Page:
Images Courtesy & Copyright © Smallstepsinchina.com

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Wednesday, October 25, 2006

Beijing Olympics News

Music producer Quincy Jones has joined movie directors Steven Spielberg (Jaws, Jurassic Park, Saving Private Ryan) and Ang Lee (Brokeback Mountain, Crouching Tiger, Hidden Dragon) as a consultant on the opening and closing ceremonies at the 2008 Beijing Olympics.

Jones, the producer of the charity anthem "We are the World" and whose film scores include In Cold Blood and The Color Purple will compose an original song for the occasion around the official theme "One World, One Dream."


Several Ming Dynasty (1368-1644) tombs have been discovered this year, the latest only this week, as construction work continues on the 9,000-capacity Beijing Olympic shooting venue, the Beijing Shooting Range Hall in the Shijingshan District of the capital.


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Wednesday, October 18, 2006

Capital Hotel Beijing

Capital Hotel Beijing

Capital Hotel Beijing The 322-room Westerner-friendly Capital Hotel Beijing is within easy walking distance of two of the city's most famous sightseeing attractions, Tiananmen Square and the Forbidden City.

The modern, well-appointed Western-style rooms have excellent views of the city.

The Capital Hotel Beijing makes for an excellent choice on any business or leisure trip to Beijing.

Address:
No. 3, Qianmen East Street, DongCheng District, 100006 Beijing

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Tuesday, October 10, 2006

Foreign Legation Quarter

East of Tiananmen Square is the former Foreign Legation Quarter. Although many of the buildings were destroyed in the Boxer Rebellion of 1900 and others have been converted for state use, a visit here may envoke something of the history of European interaction with China in the 19th century.

Among the surviving sights is the Catholic St. Michael's Church on the corner of Taijichang Toutiao and Dongjiaomin Xiang, the buildings of the Belgian Embassy opposite the twin-spired church and a former French post-office at 19 Dongjiaomin Xiang. The arched gate of the entrance to the former Japanese legation still stands on Zhengyi Lu near the British Legation, which is now part of State Security buildings. The Huafeng Hotel, south on Zhengyi Lu, is now a run-of-the mill business hotel but occupies the former site of the Grand Hotel des Wagon-Lits and dates back to 1905.

Access: Chongwenmen, Qianmen, Wangfujing subway stations

Hostels in China

Wednesday, October 04, 2006

China Visas

Nearly all foreign visitors to China need a visa.

China visas can be obtained from Chinese embassies and consulates overseas. Visa forms are often available for download from the Chinese embassies' websites. A single-entry travel visa is designated as type L and is valid for 30 days. The visa must be used within 3 months of the date of issue. 90-day visas are also available.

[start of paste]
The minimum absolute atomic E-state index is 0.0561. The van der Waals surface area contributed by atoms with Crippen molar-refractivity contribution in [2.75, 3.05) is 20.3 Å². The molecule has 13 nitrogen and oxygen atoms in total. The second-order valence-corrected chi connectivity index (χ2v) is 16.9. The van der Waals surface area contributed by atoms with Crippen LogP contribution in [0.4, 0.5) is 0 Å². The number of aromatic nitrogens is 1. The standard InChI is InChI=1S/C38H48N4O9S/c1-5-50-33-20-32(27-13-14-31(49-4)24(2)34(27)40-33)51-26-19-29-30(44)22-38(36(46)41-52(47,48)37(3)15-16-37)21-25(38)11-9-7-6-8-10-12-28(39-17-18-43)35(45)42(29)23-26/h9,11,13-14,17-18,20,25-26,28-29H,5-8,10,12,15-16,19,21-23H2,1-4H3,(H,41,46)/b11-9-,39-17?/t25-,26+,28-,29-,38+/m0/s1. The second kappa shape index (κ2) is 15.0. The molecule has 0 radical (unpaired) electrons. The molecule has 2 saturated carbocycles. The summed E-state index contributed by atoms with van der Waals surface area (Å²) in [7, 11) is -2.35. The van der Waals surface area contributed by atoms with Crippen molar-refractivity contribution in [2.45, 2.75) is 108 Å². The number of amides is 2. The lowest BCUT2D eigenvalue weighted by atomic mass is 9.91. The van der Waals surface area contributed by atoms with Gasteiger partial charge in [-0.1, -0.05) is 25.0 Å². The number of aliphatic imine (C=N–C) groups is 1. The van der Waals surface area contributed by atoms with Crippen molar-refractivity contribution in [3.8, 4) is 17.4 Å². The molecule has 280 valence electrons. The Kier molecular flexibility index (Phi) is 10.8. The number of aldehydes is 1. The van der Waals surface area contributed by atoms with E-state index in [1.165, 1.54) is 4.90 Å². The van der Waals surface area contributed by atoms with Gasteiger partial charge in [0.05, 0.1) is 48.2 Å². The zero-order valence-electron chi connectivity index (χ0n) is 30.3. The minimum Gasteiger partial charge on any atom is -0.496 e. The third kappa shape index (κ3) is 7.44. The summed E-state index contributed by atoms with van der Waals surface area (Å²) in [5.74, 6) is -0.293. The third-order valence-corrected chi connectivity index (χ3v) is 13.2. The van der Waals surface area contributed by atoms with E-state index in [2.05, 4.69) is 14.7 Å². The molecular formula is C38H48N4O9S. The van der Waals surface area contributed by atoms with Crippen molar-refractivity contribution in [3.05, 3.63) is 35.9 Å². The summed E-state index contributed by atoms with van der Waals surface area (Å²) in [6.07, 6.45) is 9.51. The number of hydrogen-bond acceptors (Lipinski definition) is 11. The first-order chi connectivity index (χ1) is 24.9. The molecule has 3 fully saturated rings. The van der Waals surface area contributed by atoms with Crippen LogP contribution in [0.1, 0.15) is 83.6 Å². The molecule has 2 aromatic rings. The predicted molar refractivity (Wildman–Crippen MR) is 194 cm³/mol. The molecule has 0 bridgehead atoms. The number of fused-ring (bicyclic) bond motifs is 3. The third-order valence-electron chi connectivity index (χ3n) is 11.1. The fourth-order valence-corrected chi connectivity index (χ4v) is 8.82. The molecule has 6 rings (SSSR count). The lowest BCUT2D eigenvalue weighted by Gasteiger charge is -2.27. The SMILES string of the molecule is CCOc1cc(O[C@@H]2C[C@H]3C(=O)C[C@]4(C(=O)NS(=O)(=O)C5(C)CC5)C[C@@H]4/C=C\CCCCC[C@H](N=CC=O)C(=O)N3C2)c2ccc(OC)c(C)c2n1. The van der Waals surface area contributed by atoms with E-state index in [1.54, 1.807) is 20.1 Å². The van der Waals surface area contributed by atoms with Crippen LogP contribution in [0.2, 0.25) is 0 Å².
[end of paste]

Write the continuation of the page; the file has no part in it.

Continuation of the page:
Chinese visa stamp

You need:
* a completed visa application form
* a passport valid for at least six months from the intended date of entry into China
* a passport photo
* a passport with a blank double page page in it

You can normally collect your passport after three days in the UK, but if you pay extra, you can pick it up the next day, or the same day depending on the fee.

Chinese Embassies Overseas
Japan
3-4-33 Moto-Azabu, Minato-ku, Tokyo, Japan 106-0046
Tel: 03-3403-3388
Fax: 03-3403-3345
E-mail: info[at]china-embassy.or.jp
Website:www.china-embassy.or.jp
Hours: (Monday to Friday) 9.00am-12.00pm (except Chinese and Japanese Holidays)

USA
Chinese Embassy in Washington DC
2201 Wisconsin Avenue, N.W., Washington D.C. 20007
Tel: (202) 338-6688, (202)5889760 Fax: (202) 588-9760

Chinese Consulate General in New York, NY
520 12th Avenue, New York, NY 10036
Tel: (212) 244-9392 Fax: (212) 465-1708

Chinese Consulate General in Chicago, IL
100 West Erie Street, Chicago, IL 60610
Tel: (312) 803-0095 Fax: (312) 803-0110

Chinese Consulate General in Houston, TX
3417 Montrose Blvd., Houston, TX 77006
Tel: (713) 520-1462 Fax: (713) 521-3064

Chinese Consulate General in Los Angeles, CA
443 Shatto Place, Los Angeles, CA 90020
Tel: (213) 807-8088 Fax: (213) 807-8091

Chinese Consulate General in San Francisco, CA
1450 Laguna Street, San Francisco, CA 94115 Tel: (415) 674-2900 Fax: (415) 563-0494

UK

Chinese Embassy in the UK
31 Portland Place, London.
Tel. 090 0188 0808
Website:www.chinese-embassy.org.uk
Hours: 9.00am-12.00 pm

Chinese Consulate General in Manchester (0161-2248672)

Chinese Consulate General in Edinburgh (0131-3164789)

Hostels in China

Tuesday, September 26, 2006

Beijing China Youth Journalists Home Hotel

Much of the recent development in Beijing has also included new hotels and hostels - greatly increasing the variety and number of accommodation options in the Chinese capital.

Beijing China Youth Journalists' Home Hotel

One that caught my eye for its great name alone is the Beijing China Youth Journalists' Home Hotel. So for all you budding hacks out there this has got to be the place for you.

It's near to the Sanlitun Bar district as any self respecting hotel for journalists must be and has modern and clean rooms. The business center has fax and internet services available so you can get your Olympic story off in time.

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Sunday, September 24, 2006

Holiday Inn Beijing

Holiday Inn Beijing

No. 98, Beilishilu, Xichengqu, 100037 Beijing

Holiday Inn Beijing The 343-room Holiday Inn Beijing makes for a good base for any visit to Beijing.